Subject to a number of limitations, a claimant may claim 50% of the costs of qualified expenses the claimant paid for in the year to which the claim relates. Qualified expenses include amounts spent to improve the claimant’s primary residence to assist the family member, on equipment to help the family member with daily living activities, on counseling, support groups, or training relating to caring for a family member, and on obtaining other goods or services to help the claimant care for the family member. In addition, qualified expenses include any other item that relates directly to the health or safety of the family member, as determined by the Secretary of Finance after consultation with the Secretary of Health and Human Services.
The maximum amount of credit that may be claimed each year for a particular family member is $2,000 or $1,000 if married spouses file separately. Only one claimant may make a claim under this section for a particular qualified family member.
In addition, no credit may be claimed by a claimant whose taxable income in the year to which the claim relates exceeds $75,000 if the claimant is single or is married and files separately or $150,000 if the claimant is married and files jointly. Generally under the bill, qualified expenses may not include general food, clothing, transportation, or household repair costs, or amounts that are paid or reimbursed by an insurance company or the government.
The credit first applies to taxable years beginning after December 31, 2022. Because the credit is nonrefundable, it may be claimed only up to the amount of the claimant's tax liability.
Section 2 of this Act provides that the Department of Finance shall develop an annual report on the tax credit’s usage.
Section 3 of the Act provides that the tax credit will sunset after three years after its enactment into law, unless otherwise provided by an act of the General Assembly.
||AN ACT TO AMEND TITLE 30 OF THE DELAWARE CODE RELATING TO INCOME TAX CREDITS.|
|HA 1 to HB 303||Stricken||Longhurst||This amendment does the following:
Clarifies that the well visit should include use of a “group of developmentally appropriate mental health screening tools.”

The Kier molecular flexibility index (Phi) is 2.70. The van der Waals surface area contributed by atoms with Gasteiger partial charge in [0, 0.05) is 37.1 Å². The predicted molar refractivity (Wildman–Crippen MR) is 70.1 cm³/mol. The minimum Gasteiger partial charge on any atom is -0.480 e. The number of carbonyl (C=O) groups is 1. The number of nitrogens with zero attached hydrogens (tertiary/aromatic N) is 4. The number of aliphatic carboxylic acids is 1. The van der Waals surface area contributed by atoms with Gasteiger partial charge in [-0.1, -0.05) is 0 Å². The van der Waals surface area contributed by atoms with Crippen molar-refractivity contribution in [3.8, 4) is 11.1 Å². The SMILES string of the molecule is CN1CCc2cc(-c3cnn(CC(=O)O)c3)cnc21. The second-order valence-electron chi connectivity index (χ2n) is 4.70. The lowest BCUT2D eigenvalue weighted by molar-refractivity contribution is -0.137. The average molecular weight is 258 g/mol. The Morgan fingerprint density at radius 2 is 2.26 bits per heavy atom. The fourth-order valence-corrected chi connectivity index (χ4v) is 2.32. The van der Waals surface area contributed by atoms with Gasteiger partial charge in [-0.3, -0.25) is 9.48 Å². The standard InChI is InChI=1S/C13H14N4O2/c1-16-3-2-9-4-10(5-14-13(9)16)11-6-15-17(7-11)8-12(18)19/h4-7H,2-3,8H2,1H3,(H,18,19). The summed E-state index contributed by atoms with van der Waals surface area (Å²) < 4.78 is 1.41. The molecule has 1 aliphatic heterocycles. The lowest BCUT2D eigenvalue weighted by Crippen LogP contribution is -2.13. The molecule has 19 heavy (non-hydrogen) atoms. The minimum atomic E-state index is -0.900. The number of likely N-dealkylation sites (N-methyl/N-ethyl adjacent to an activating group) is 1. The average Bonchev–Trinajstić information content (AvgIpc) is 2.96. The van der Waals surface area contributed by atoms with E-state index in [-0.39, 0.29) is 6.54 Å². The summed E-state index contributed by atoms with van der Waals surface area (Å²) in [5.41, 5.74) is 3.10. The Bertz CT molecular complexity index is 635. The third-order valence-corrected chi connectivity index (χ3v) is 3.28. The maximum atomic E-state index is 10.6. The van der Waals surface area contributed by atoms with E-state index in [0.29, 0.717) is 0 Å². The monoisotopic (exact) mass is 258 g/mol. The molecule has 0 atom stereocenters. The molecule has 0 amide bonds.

Adds DHSS, the Insurance Commissioner and the Department of Human Resources as ex officio members of the implementation advisory committee.
Clarifies that copays, network requirements, and other provisions of an insurance policy will apply to the mental health well visit as well.
Changes the effective date from January 1, 2023 to January 1, 2024.
Clarifies different ways a carrier may reimburse a provider for the annual behavioral health check by reference to equivalent values in a fee-for-service model.|| |
|HA 2 to HB 311||Passed||Griffith||This Amendment corrects a drafting error so that consistent with federal law, the exemption for religious organizations only applies to requirements to provide reasonable modifications for individuals with disabilities. This Amendment also aligns this exemption with Title III of the Americans with Disabilities Act by making religious organizations completely exempt from the requirement.
This Amendment also includes the change in House Amendment No. 1, revising the length of time to file a complaint under the Delaware Equal Accommodations Law so that instead of extending the deadline from the current 90 days to 1 year, a complaint must be filed no more than 180 days after the occurrence of the alleged discriminatory practice. The 180-day time limit is consistent with the time frames under federal law for filing administrative complaints based on discrimination with the Office of Civil Rights in both the Department of Health and Human Services and the Department of Education. Maryland and New Jersey also provide 180 days to file a complaint under the state equal accommodations law.|| |